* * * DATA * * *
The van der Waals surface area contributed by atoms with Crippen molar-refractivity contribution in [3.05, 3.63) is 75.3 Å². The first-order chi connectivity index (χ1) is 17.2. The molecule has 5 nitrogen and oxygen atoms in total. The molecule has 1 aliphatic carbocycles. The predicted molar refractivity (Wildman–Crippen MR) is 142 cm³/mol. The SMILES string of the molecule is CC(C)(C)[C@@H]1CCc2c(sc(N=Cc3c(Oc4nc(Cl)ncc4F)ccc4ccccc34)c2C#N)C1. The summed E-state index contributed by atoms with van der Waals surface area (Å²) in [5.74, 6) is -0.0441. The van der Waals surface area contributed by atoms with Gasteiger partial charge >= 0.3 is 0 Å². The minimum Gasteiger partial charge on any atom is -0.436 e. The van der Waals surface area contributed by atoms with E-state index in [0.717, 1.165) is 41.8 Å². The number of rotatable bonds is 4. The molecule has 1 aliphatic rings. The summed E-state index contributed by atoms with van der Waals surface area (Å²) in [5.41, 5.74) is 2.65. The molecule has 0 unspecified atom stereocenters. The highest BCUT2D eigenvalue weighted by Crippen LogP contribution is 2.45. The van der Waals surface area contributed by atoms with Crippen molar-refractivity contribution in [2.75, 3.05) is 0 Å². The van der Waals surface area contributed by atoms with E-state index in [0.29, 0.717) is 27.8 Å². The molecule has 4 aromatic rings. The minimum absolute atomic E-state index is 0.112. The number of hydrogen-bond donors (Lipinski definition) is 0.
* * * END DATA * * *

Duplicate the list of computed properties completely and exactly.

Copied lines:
The van der Waals surface area contributed by atoms with Crippen molar-refractivity contribution in [3.05, 3.63) is 75.3 Å². The first-order chi connectivity index (χ1) is 17.2. The molecule has 5 nitrogen and oxygen atoms in total. The molecule has 1 aliphatic carbocycles. The predicted molar refractivity (Wildman–Crippen MR) is 142 cm³/mol. The SMILES string of the molecule is CC(C)(C)[C@@H]1CCc2c(sc(N=Cc3c(Oc4nc(Cl)ncc4F)ccc4ccccc34)c2C#N)C1. The summed E-state index contributed by atoms with van der Waals surface area (Å²) in [5.74, 6) is -0.0441. The van der Waals surface area contributed by atoms with Gasteiger partial charge >= 0.3 is 0 Å². The minimum Gasteiger partial charge on any atom is -0.436 e. The van der Waals surface area contributed by atoms with E-state index in [0.717, 1.165) is 41.8 Å². The number of rotatable bonds is 4. The molecule has 1 aliphatic rings. The summed E-state index contributed by atoms with van der Waals surface area (Å²) in [5.41, 5.74) is 2.65. The molecule has 0 unspecified atom stereocenters. The highest BCUT2D eigenvalue weighted by Crippen LogP contribution is 2.45. The van der Waals surface area contributed by atoms with Crippen molar-refractivity contribution in [2.75, 3.05) is 0 Å². The van der Waals surface area contributed by atoms with E-state index in [0.29, 0.717) is 27.8 Å². The molecule has 4 aromatic rings. The minimum absolute atomic E-state index is 0.112. The number of hydrogen-bond donors (Lipinski definition) is 0.